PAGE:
Why illustration is so unique and valuable

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As part of our ongoing series on the importance of illustration in a creative discipline, today I’d like to talk about how illustration is the most important part of writing.

There are two main reasons why illustration is so important to writing. Firstly, it’s because illustration makes reading more pleasurable and therefore available to more people. Secondly, it’s because illustration makes ideas easier to understand.

Before we can talk about either of these things, we need to understand what illustration actually is and why it was invented. Illustration did not start out as a way of explaining things but as a way of decorating them. It began when pictures were drawn directly onto walls and cave surfaces thousands of years ago, and continued when religious texts were illustrated with drawings or paintings, or even sculpted into the pages themselves. In the early history of books, illustrations often took up far more space than the text they went with and sometimes even diminished the value of the stories being told (such as when illustrations got so detailed that they covered up key parts of the story).

The best example we have of an illustrated book from this time period is The Book Of Kells in Ireland which has been dated to around 800 AD. It contains all four gospels written in Latin and has been decorated with elaborate

Why is illustration such a unique and valuable skill? This is a question I get asked by students and art directors alike, and it’s one that has been bothering me for some time. There are many reasons to value illustration as a discipline, but in this blog I want to take the opportunity to look at just one: the ability to make ideas visible.

I’m going to start with the obvious example of what I mean by illustration:

What we have here is an image: a woman’s face, floating in space. We know it’s a woman because of her hair and her features. But those features don’t convey any meaning—there’s no context for them. The image isn’t telling us anything about that face. It could be anyone, or anything.

I will argue that this apparently simple image actually represents something very complex. The image is saying something, even if it doesn’t use words. It’s communicating something true, even if its meaning is hard to articulate clearly. And this capacity for communication is what makes illustration unique among the arts and why it has such enormous potential value to our culture and our economy.

It may seem odd to talk about illustration as communicating something true, when so much of the work produced could easily be dismissed as commercial fl

What makes illustration unique in the creative industry is that it is the only thing that is both a craft and an art.

All other creative disciplines are either crafts or arts. But illustration has elements of both, which makes it a special kind of thing. It’s even more valuable than its parts would imply.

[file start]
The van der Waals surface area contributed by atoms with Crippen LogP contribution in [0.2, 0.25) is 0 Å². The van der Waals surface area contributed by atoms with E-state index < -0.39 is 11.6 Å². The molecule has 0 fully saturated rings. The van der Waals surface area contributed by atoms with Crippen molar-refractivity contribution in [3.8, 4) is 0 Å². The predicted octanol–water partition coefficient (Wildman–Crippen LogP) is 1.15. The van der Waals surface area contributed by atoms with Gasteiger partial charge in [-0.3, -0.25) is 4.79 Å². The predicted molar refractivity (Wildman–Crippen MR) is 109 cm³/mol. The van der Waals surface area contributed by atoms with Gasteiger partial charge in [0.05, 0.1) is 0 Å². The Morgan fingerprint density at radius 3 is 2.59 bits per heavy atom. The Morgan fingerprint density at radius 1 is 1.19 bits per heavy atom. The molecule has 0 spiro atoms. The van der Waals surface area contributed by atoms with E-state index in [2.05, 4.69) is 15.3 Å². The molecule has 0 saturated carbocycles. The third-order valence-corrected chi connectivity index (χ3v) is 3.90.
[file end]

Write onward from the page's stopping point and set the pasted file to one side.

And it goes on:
The skill of illustration is not only a rare and enviable talent, but it also represents the unique synthesis of two art forms that are so often at odds with each other: fine art and commercial art.

The creative energy and raw talent found in just about any artist working today is a result of a field that is, as much as we would like to believe otherwise, in fact still young. While we now consider the idea that “anything goes” to be the foundation of our creative freedoms, this is only due to the fact that we are still learning how to use these freedoms to create real value. The value lies always in the eye of the beholder; therefore, it can come in any form. For this reason, commercial illustration remains one of the most valuable forms of art today.

I do illustration, and I am often asked what’s so special about it. To answer that question, I’m going to tell you a story.

I was once at a friend’s birthday party. He is an illustrator. We were talking about work, and he told me a story of how he is always looking for new challenges and new ways to improve his skills. I was intrigued and asked him what exactly he meant. He explained that he is always thinking of ideas for different projects he could work on, but because he can only really focus on one project at a time, the ideas become more valuable the longer they remain in his head. He said that sometimes they begin to take on a life of their own, growing and changing inside his mind as time goes on.

I’m going to tell you a secret. The single most important thing for your career as an illustrator is to have kids.

That’s right; having children will give you the ultimate edge in being a good illustrator.

Why would I say that? Isn’t it weird? Well, it’s true. Having children has helped me understand what illustration is all about in a way that no other professional experience has, and I think it will help you too.

The ability to draw is not the most important thing you need to be an illustrator (and yes, if you don’t know how to draw, there are still options). It’s other qualities, like the ability to clearly communicate ideas and solutions, that are really key. And children are the best training ground for developing those qualities.

The artist’s role is to communicate ideas and emotions. Sometimes those ideas and emotions are communicated by showing the artist’s unique perspective on a subject. Sometimes they are communicated through the simple power of an image that sticks in our memory.

The challenge is to find a way to communicate these things in such a way that they, rather than the technical aspects of the artwork, become the most memorable part of the experience.

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